Dominic Raab, Matt Hancock, Jeremy Hunt and Michael Gove all officially launched their Conservative party leadership campaigns today. Other leadership hopeful Esther McVey vied for some of the spotlight too, speaking at a think tank event. The only MP advocating for a second referendum Sam Gyimah was forced to drop out by the 5pm deadline, failing to corral enough support among MPs.
Current-front runner Boris Johnson made noise across the Sunday papers yesterday, but in person has otherwise been notably quiet.
Ten MPs have made the cut for the first round of MPs’ voting. That’s Johnson, Raab, Hunt, Gove, Mark Harper, Andrea Leadsom, Sajid Javid. Esther McVey, Rory Stewart – and Hancock, who was first to host a formal campaign launch, the events at which the media and viewers get the first proper look at the candidates.
Health Secretary Hancock, who voted Remain in 2016, defended his formerly Remainer position and anti-no deal stance. The party needs to deliver Brexit to win back the votes they’ve lost to The Brexit Party, he said, but there is not much future for the Conservatives if they become The Brexit Party.
Former Brexit Secretary Dominic Raab sat on the other end of the spectrum. Referring to himself as the “conviction Brexiteer with a plan” Raab tried to capture the hard-Brexit wing of the party. However, having lost crucial endorsements from the ERG over the weekend to Boris Johnson, he may have made a miscalculation in offering much the same as Boris, with less of the charm.
Jeremy Hunt had a good day at the office. His bid was formally introduced by Defence Secretary and leaver Penny Mordaunt. The erstwhile Remainer positioned himself as a dealmaker, and has emphasised his entrepreneurial background – the only one with a unique ability to go to Brussels and procure the deal required to get through the muddy and unfavourable parliamentary arithmetic. That endorsement from Mordaunt was crucial to bolster his Brexiteer credentials.
Lastly Michael Gove – who lost out on the Mordaunt endorsement to Hunt – is working through a bit of a PR crisis from over the weekend. Headlines were dominated by Gove’s confession that he took cocaine multiple times over 20 years ago, and his speech today tried to change that narrative.
In a punchy speech – getting personal with Boris – he used the well-worn Theresa May line, that his Brexit would “take back control of our money, or borders and our laws.” And he has essentially backed an unlimited Brexit delay – extending Article 50 by “however long it takes to get a deal over the line.” The approach may be designed to win over the moderate MPs – in lieu of getting votes from the hard-Brexiteers who are looking towards Johnson or Raab. But when it comes to the membership it is unlikely to play well.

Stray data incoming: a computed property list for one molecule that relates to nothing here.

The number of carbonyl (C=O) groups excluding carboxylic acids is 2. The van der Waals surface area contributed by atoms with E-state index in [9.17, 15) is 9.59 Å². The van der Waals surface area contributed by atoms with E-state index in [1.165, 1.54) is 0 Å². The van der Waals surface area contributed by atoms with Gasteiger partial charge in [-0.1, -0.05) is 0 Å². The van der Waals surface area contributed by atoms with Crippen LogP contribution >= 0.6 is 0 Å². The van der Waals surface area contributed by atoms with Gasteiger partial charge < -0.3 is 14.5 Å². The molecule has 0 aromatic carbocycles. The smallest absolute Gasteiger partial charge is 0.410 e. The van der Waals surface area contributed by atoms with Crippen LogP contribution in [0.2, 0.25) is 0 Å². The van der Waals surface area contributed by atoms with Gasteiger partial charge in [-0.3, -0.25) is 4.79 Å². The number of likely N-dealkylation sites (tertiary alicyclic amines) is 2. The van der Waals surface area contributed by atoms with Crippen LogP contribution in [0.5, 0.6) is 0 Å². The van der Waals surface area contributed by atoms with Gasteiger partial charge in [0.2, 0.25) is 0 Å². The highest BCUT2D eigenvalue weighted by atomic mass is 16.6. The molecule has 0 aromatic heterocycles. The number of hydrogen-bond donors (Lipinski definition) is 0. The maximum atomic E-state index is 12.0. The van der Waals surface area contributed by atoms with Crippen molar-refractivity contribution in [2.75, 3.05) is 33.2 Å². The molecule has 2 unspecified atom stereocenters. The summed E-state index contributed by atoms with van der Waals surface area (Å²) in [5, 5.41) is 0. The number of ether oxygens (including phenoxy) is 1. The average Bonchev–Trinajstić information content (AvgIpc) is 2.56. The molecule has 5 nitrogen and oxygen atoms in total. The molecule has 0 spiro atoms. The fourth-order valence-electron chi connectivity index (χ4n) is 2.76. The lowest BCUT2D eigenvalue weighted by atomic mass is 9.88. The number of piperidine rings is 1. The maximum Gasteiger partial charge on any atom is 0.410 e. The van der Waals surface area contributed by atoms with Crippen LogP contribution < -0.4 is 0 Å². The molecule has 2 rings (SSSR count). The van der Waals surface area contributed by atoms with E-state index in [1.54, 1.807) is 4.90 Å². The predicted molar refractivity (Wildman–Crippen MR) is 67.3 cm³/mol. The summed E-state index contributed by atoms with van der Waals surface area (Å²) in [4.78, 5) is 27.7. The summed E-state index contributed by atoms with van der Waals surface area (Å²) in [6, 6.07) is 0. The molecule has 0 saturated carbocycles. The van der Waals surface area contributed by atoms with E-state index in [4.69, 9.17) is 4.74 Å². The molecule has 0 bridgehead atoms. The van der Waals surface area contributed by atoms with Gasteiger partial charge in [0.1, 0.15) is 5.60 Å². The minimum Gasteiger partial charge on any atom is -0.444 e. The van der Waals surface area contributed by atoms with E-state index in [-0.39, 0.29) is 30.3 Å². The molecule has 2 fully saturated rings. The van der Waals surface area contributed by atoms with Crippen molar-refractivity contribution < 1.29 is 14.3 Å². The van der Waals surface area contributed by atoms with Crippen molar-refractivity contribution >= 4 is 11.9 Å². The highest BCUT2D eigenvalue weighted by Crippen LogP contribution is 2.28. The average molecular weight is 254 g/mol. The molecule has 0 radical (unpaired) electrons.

What unites them all is the reluctance to go into a general election ahead of delivering Brexit, all aware that it will amount to a surefire electoral mauling. The results of the local elections, European elections, and Peterborough by-election confirmed that the Tories are not – as of now – well placed to fight a general. The Tory voter base is being squeezed by remainers looking to the Liberal Democrats, and leavers who see The Brexit Party as the solution to the mess.
As Hunt pointed out, with the Tories losing votes to the Lib Dems on one side and the Brexit party on the other, they could pave the way for Labour and all but hand the keys to No 10 to Jeremy Corbyn.
Whoever ends up winning the leadership contest is landed in a quagmire. Delivering Brexit is crucial to surviving the next general election, but getting a deal through parliament (who will also try to block no deal) requires a shakeup of the parliamentary arithmetic and a comfortable Tory majority – ie. a general election.
We know the party is broadly split along hard-Brexit vs soft-Brexit lines – and the two MPs who end up on the ballot will likely reflect that. Boris is the front-runner in the hard-Brexit camp, having secured crucial ERG endorsements from over the weekend.
The fight for that second moderate slot on the ballot at this stage appears to largely come down to Jeremy Hunt and a wounded Michael Gove. Both have staked out their ground in the broadly anti-no deal territory. And while Hunt’s former Remainer-status will not do him any favours with the members, the endorsement from a Leave voting cabinet member Mordaunt was a huge boost, entrenching his credentials against Gove.
But the problem facing them both is simple – if Boris makes it to the final ballot it is hard to see how either can beat him. The membership is still largely in favour of no deal – and he has advocated for leaving on 31st October “deal or no deal”. More simply, Boris is the most popular with those who get the final say. People are backing Boris because they believe he can win. And maybe this time, he can.
But if he makes it he will be landed with a party no less divided now than it was under Theresa May, and plenty of its senior ministers and MPs in parliament clustered around Hunt. The EU seems unlikely to offer much scope for renegotiation. Parliament will try to block no deal Brexit at all costs. To deliver Brexit, Boris may yet have to fight a general election in which Labour could emerge as the largest party.